<http://www.rfc-editor.org/info/rfc7139>.

   [RFC7260]  Takacs, A., Fedyk, D., and J. He, "GMPLS RSVP-TE
              Extensions for Operations, Administration, and Maintenance
              (OAM) Configuration", RFC 7260, DOI 10.17487/RFC7260,
              June 2014, <http://www.rfc-editor.org/info/rfc7260>.

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Acknowledgments

   The authors would like to thank Pete Anslow for his insights and
   clarifications, and Matt Hartley and Jonas Maertensson for their
   reviews.

   This work was supported in part by the FP-7 IDEALIST project under
   grant agreement number 317999.

Contributors

   Adrian Farrel
   Old Dog Consulting
   Email: adrian@olddog.co.uk

   Daniel King
   Old Dog Consulting
   Email: daniel@olddog.co.uk

   Xian Zhang
   Huawei
   Email: zhang.xian@huawei.com

   Cyril Margaria
   Juniper Networks
   Email: cmargaria@juniper.net

   Qilei Wang
   ZTE
   Ruanjian Avenue, Nanjing, China
   Email: wang.qilei@zte.com.cn

   Malcolm Betts
   ZTE
   Email: malcolm.betts@zte.com.cn

   Sergio Belotti
   Alcatel-Lucent
   Optics CTO
   Via Trento 30 20059 Vimercate (Milano) Italy
   Phone: +39 039 686 3033
   Email: sergio.belotti@alcatel-lucent.com

   Yao Li
   Nanjing University
   Email: wsliguotou@hotmail.com

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   Fei Zhang
   Huawei
   Email: zhangfei7@huawei.com

   Lei Wang
   Email: wang.lei@bupt.edu.cn

   Guoying Zhang
   China Academy of Telecom Research
   No.52 Huayuan Bei Road, Beijing, China
   Email: zhangguoying@ritt.cn

   Takehiro Tsuritani
   KDDI R&D Laboratories Inc.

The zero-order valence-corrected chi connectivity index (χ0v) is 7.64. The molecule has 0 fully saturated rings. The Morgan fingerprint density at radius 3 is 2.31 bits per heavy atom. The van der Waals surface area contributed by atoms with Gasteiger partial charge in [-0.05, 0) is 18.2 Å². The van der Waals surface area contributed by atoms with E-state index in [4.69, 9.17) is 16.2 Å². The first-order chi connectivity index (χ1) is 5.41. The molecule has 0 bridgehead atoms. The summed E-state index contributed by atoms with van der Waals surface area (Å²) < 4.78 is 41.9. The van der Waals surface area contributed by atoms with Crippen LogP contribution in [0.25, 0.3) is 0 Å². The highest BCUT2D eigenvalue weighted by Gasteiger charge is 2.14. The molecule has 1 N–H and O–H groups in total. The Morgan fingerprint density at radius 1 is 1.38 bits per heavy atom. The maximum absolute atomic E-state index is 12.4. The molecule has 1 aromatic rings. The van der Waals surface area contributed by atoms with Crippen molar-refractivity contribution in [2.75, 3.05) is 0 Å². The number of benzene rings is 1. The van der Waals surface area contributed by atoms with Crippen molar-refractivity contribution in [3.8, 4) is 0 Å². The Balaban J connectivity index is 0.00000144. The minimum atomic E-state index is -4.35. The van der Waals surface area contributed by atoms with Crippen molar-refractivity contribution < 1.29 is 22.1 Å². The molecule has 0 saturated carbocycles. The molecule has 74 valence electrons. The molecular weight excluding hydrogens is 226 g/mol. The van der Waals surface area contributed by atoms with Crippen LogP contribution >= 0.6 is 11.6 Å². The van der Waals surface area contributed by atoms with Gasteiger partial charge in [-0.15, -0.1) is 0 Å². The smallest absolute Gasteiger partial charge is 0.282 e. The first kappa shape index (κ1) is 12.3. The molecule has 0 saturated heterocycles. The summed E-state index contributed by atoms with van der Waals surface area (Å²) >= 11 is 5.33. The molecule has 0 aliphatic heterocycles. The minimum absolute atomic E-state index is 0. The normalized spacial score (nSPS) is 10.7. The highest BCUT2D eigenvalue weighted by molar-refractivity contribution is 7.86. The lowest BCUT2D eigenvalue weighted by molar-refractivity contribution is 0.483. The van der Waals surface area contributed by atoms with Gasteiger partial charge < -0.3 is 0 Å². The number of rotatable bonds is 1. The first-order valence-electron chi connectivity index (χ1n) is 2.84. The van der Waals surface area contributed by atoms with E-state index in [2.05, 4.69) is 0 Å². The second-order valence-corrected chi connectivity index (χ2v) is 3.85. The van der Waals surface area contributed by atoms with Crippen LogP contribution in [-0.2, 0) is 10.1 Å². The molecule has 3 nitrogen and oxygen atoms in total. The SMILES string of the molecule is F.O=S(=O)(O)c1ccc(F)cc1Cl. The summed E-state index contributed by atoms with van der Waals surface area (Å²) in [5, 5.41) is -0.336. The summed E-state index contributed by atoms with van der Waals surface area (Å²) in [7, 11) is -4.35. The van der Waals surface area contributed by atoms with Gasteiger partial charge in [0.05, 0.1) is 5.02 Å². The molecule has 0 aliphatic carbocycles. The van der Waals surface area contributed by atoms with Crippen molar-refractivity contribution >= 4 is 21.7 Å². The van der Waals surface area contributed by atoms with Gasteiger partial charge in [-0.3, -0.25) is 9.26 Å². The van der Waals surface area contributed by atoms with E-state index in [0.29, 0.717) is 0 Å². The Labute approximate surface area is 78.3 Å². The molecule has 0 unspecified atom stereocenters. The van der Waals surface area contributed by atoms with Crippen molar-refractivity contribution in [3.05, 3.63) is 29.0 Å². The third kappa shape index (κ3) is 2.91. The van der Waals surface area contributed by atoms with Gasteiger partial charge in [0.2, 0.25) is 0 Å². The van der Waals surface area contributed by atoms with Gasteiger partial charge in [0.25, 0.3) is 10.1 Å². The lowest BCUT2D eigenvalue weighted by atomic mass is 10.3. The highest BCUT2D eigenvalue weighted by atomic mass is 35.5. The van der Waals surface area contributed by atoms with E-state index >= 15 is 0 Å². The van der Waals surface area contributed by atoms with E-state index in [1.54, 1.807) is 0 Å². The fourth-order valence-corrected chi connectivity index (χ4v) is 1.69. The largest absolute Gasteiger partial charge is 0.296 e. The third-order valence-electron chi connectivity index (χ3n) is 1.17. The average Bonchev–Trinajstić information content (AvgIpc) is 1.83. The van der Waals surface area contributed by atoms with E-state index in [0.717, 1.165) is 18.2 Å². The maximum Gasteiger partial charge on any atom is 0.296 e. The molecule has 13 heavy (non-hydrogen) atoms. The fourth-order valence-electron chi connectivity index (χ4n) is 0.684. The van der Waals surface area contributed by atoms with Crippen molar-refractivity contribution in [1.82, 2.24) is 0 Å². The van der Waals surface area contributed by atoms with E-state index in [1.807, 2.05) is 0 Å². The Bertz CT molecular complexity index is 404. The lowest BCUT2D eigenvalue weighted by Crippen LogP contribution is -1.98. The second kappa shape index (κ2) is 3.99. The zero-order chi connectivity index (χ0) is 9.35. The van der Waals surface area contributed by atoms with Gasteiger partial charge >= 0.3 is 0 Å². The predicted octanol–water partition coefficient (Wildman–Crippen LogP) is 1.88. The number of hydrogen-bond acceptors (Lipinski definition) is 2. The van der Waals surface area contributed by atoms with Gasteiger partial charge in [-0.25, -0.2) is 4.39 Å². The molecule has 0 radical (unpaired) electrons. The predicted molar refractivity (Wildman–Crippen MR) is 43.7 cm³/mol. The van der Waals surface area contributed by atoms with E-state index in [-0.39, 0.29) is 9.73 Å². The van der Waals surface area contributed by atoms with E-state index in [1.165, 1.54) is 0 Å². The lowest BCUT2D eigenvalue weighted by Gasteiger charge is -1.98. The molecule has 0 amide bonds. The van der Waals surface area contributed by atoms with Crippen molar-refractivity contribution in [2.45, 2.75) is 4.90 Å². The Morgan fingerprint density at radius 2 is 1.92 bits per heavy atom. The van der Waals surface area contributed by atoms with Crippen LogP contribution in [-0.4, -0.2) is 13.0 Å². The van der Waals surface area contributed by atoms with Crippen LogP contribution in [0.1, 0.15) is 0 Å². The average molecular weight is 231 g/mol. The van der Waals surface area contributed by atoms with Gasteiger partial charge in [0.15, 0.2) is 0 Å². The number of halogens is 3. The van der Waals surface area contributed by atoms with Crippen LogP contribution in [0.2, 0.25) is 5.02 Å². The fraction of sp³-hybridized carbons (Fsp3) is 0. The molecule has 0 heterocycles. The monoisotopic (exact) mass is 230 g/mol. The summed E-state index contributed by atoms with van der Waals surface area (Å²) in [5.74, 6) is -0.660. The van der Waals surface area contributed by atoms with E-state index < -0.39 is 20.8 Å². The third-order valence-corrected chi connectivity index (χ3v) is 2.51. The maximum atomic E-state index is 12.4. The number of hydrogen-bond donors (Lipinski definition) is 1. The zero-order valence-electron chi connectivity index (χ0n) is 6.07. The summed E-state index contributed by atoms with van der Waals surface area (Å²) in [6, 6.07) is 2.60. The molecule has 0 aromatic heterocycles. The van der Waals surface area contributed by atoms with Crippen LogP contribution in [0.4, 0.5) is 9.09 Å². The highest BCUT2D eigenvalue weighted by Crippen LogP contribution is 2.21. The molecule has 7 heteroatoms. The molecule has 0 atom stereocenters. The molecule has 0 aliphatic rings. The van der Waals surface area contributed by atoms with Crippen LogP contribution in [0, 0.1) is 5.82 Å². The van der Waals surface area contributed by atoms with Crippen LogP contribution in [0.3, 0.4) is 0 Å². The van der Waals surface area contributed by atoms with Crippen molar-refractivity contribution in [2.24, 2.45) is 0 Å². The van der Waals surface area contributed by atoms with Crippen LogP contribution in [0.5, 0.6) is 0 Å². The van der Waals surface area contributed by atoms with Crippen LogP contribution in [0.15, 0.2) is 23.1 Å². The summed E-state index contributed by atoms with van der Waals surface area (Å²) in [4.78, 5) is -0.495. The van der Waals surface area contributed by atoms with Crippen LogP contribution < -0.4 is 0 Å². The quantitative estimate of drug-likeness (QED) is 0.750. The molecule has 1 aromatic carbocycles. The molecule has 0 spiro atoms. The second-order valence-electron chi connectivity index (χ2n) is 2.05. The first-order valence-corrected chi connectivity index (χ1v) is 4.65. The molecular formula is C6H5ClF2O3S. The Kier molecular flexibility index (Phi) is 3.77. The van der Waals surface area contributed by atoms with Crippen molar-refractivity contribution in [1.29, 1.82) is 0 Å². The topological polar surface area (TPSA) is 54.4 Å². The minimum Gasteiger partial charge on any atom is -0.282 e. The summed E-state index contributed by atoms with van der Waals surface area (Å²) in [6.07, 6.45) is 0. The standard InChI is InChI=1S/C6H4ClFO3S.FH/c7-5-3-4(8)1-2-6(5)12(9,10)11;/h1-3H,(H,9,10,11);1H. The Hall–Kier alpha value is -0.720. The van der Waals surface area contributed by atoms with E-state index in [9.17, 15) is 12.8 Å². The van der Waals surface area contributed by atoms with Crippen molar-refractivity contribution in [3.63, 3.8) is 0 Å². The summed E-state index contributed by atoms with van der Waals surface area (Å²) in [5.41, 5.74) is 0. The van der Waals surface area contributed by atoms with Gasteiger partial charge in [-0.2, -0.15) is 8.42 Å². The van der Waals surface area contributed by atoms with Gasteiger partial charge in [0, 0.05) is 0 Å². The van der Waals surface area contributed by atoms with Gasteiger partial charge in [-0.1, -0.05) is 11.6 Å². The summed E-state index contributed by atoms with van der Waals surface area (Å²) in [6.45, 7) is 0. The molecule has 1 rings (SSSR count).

2-1-15 Ohara, Fujimino, Saitama, Japan
   Email: tsuri@kddilabs.jp

   Lei Liu
   UC Davis, United States
   Email: leiliu@ucdavis.edu

   Eve Varma
   Alcatel-Lucent
   Phone: +1 732 239 7656
   Email: eve.varma@alcatel-lucent.com

   Young Lee
   Huawei

   Jianrui Han
   Huawei

   Sharfuddin Syed
   Infinera

   Rajan Rao
   Infinera

   Marco Sosa
   Infinera

   Biao Lu
   Infinera

   Abinder Dhillon
   Infinera

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   Felipe Jimenez Arribas
   Telefonica I+D

   Andrew G. Malis
   Huawei
   Email: agmalis@gmail.com

   Huub van Helvoort
   Hai Gaoming BV
   The Netherlands
   Email: huubatwork@gmail.com

Authors' Addresses

   Oscar Gonzalez de Dios (editor)
   Telefonica I+D
   Ronda de la Comunicacion s/n
   Madrid  28050
   Spain

   Phone: +34 91 312 96 47
   Email: oscar.gonzalezdedios@telefonica.com


   Ramon Casellas (editor)
   CTTC
   Av. Carl Friedrich Gauss n.7
   Castelldefels  Barcelona
   Spain

   Phone: +34 93 645 29 00
   Email: ramon.casellas@cttc.es


   Fatai Zhang
   Huawei
   Huawei Base, Bantian, Longgang District
   Shenzhen  518129
   China

   Phone: +86 755 28972912
   Email: zhangfatai@huawei.com

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   Xihua Fu
   Stairnote
   No.118, Taibai Road, Yanta District
   Xi'An
   China

   Email: fu.xihua@stairnote.com


   Daniele Ceccarelli
   Ericsson
   Via Calda 5
   Genova
   Italy

   Phone: +39 010 600 2512
   Email: daniele.ceccarelli@ericsson.com


   Iftekhar Hussain
   Infinera
   140 Caspian Ct.
   Sunnyvale, CA  94089
   United States

   Phone: 408 572 5233
   Email: ihussain@infinera.com